condemning


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Related to condemning: look into, reassert, two-fold, took over

con·demn

 (kən-dĕm′)
tr.v. con·demned, con·demn·ing, con·demns
1. To express strong disapproval of: condemned the needless waste of food. See Synonyms at criticize.
2. To pronounce judgment against; sentence: condemned the felons to prison.
3. To judge or declare to be unfit for use or consumption, usually by official order: condemn an old building.
4. To force (someone) to experience, endure, or do something: "Those who cannot remember the past are condemned to repeat it" (George Santayana).
5. To lend credence to or provide evidence for an adverse judgment against: were condemned by their actions.
6. Law To appropriate (property) for public use.

[Middle English condemnen, from Old French condemner, from Latin condemnāre : com-, intensive pref.; see com- + damnāre, to sentence (from damnum, penalty).]

con·dem′na·ble (-dĕm′nə-bəl) adj.
con·dem′na·to′ry (-nə-tôr′ē) adj.
con·demn′er (-dĕm′ər), con·dem′nor (-dĕm′ər, -dĕm-nôr′) n.
ThesaurusAntonymsRelated WordsSynonymsLegend:
Adj.1.condemning - containing or imposing condemnation or censure; "a condemnatory decree"
inculpative, inculpatory - causing blame to be imputed to
References in classic literature ?
And Jo dropped down beside the bed in a passion of penitent tears, telling all that had happened, bitterly condemning her hardness of heart, and sobbing out her gratitude for being spared the heavy punishment which might have come upon her.
By a fence he had stopped and beating like a giant woodpecker upon the top board had shouted at George Willard, condemning his tendency to be too much influenced by the people about him, "You are destroying yourself," he cried.
She trusted she did them no injustice in thus condemning them as a race.
I felt worse and worse --at last I got up, dressed, and softly going down in my stockinged feet, sought out my stepmother, and suddenly threw myself at her feet, beseeching her as a particular favor to give me a good slippering for my misbehavior; anything indeed but condemning me to lie abed such an unendurable length of time.
He ended by condemning me to die at noon on the 21st; and was so little concerned about it that he stopped to yawn before he named the date.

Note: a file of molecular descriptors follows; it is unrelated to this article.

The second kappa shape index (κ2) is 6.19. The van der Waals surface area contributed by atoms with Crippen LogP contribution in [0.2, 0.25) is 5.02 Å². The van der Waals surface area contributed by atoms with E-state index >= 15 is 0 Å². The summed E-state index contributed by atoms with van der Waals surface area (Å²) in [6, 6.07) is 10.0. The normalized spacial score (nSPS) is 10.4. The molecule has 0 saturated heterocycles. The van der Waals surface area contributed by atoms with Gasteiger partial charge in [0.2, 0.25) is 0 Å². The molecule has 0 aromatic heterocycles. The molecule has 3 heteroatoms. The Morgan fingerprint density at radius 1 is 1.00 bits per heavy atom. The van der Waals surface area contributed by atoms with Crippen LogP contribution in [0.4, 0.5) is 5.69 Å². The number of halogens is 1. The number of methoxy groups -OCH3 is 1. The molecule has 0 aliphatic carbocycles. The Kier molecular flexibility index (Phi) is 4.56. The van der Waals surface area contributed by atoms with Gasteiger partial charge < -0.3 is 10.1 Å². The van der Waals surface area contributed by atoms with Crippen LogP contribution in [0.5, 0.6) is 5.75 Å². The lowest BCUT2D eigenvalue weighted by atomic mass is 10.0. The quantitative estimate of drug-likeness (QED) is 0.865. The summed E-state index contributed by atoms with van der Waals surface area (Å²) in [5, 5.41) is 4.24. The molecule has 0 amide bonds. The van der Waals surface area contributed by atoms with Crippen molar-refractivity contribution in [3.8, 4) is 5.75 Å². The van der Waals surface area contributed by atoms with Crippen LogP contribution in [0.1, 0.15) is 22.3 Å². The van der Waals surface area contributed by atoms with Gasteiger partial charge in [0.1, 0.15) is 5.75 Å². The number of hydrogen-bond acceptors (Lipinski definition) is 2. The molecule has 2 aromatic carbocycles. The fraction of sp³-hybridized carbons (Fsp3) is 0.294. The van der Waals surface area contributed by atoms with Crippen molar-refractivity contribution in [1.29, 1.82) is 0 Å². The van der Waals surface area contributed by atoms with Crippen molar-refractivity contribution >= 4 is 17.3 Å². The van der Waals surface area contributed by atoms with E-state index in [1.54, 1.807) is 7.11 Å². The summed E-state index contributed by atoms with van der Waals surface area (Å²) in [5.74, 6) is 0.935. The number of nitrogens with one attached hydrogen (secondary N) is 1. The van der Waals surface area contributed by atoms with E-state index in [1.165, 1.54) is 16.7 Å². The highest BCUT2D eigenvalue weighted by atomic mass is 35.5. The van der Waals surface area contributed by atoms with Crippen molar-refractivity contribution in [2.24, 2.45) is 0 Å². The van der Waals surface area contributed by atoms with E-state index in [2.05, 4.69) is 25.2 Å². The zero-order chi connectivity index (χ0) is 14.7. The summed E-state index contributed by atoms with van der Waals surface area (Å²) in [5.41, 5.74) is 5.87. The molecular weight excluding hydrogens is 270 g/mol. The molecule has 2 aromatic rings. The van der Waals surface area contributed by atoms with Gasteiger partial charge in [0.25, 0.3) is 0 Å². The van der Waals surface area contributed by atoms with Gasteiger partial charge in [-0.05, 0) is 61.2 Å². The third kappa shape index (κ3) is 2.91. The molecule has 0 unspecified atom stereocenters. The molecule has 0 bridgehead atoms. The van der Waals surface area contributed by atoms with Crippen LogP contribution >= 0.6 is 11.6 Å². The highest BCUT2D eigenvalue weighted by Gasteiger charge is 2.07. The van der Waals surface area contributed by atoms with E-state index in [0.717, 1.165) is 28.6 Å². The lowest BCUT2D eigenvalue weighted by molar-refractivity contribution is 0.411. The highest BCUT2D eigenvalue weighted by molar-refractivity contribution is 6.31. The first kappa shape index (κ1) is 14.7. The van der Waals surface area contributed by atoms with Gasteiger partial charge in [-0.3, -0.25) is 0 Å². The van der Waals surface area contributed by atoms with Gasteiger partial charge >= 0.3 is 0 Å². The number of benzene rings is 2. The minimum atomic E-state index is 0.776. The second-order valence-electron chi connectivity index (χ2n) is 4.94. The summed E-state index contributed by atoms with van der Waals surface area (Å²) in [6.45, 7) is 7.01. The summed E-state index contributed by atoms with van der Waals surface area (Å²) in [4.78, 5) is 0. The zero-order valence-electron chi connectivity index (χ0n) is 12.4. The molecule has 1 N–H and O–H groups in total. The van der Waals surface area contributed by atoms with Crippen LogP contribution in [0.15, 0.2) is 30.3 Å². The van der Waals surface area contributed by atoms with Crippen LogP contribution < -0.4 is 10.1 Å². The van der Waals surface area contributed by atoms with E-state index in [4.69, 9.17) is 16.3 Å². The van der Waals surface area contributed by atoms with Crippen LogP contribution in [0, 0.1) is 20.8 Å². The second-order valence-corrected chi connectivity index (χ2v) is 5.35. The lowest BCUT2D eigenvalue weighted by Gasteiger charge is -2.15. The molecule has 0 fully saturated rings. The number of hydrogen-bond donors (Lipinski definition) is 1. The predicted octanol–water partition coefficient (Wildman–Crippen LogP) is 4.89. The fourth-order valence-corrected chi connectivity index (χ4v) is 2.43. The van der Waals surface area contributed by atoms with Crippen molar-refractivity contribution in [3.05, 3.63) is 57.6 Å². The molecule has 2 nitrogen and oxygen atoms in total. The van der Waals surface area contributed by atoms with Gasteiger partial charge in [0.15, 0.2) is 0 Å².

Pratt was a foundation for the rest, at once indisputable and alarming; and Edward's visit near Plymouth, his melancholy state of mind, his dissatisfaction at his own prospects, his uncertain behaviour towards herself, the intimate knowledge of the Miss Steeles as to Norland and their family connections, which had often surprised her, the picture, the letter, the ring, formed altogether such a body of evidence, as overcame every fear of condemning him unfairly, and established as a fact, which no partiality could set aside, his ill-treatment of herself.
Reed surveyed me at times with a severe eye, but seldom addressed me: since my illness, she had drawn a more marked line of separation than ever between me and her own children; appointing me a small closet to sleep in by myself, condemning me to take my meals alone, and pass all my time in the nursery, while my cousins were constantly in the drawing-room.
Everybody says it is but one of several, and that there will be others--if there are not already-banishing all emigrants, and condemning all to death who return.
As with a man busied about decrees, Condemning some to death and some to exile, Ransoming him or pitying, threatening the other.
Pedro Gailhard, the former manager of the Opera, to keep his secret regarding the extremely interesting and useful personality of the wandering, cloaked shade which, while condemning itself to live in the cellars of the Opera, rendered such immense services to those who, on gala evenings, for instance, venture to stray away from the stage.
But, without condemning your treatment of her, I wish you to reflect how much she must suffer from being changed into an animal, and I hope you will let that punishment be enough.
I know his worship," said the curate; "that is where Senor Reinaldos of Montalvan figures with his friends and comrades, greater thieves than Cacus, and the Twelve Peers of France with the veracious historian Turpin; however, I am not for condemning them to more than perpetual banishment, because, at any rate, they have some share in the invention of the famous Matteo Boiardo, whence too the Christian poet Ludovico Ariosto wove his web, to whom, if I find him here, and speaking any language but his own, I shall show no respect whatever; but if he speaks his own tongue I will put him upon my head.